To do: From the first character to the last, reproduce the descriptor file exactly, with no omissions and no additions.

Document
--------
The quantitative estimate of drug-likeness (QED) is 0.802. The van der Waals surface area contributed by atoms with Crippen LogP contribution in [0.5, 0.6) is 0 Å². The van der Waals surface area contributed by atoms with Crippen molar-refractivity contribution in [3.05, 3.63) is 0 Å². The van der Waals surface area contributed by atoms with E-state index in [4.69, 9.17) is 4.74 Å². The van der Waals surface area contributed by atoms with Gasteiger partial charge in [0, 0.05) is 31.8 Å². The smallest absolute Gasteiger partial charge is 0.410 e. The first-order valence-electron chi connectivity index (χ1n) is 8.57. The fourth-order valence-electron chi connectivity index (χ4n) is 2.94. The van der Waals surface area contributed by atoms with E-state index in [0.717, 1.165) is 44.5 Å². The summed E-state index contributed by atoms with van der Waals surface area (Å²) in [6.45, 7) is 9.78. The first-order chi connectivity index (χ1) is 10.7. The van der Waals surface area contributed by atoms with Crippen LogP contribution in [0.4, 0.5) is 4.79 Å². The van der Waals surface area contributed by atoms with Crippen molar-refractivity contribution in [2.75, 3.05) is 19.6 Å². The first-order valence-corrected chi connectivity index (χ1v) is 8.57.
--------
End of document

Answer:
The quantitative estimate of drug-likeness (QED) is 0.802. The van der Waals surface area contributed by atoms with Crippen LogP contribution in [0.5, 0.6) is 0 Å². The van der Waals surface area contributed by atoms with Crippen molar-refractivity contribution in [3.05, 3.63) is 0 Å². The van der Waals surface area contributed by atoms with E-state index in [4.69, 9.17) is 4.74 Å². The van der Waals surface area contributed by atoms with Gasteiger partial charge in [0, 0.05) is 31.8 Å². The smallest absolute Gasteiger partial charge is 0.410 e. The first-order valence-electron chi connectivity index (χ1n) is 8.57. The fourth-order valence-electron chi connectivity index (χ4n) is 2.94. The van der Waals surface area contributed by atoms with E-state index in [0.717, 1.165) is 44.5 Å². The summed E-state index contributed by atoms with van der Waals surface area (Å²) in [6.45, 7) is 9.78. The first-order chi connectivity index (χ1) is 10.7. The van der Waals surface area contributed by atoms with Crippen LogP contribution in [0.4, 0.5) is 4.79 Å². The van der Waals surface area contributed by atoms with Crippen molar-refractivity contribution in [2.75, 3.05) is 19.6 Å². The first-order valence-corrected chi connectivity index (χ1v) is 8.57.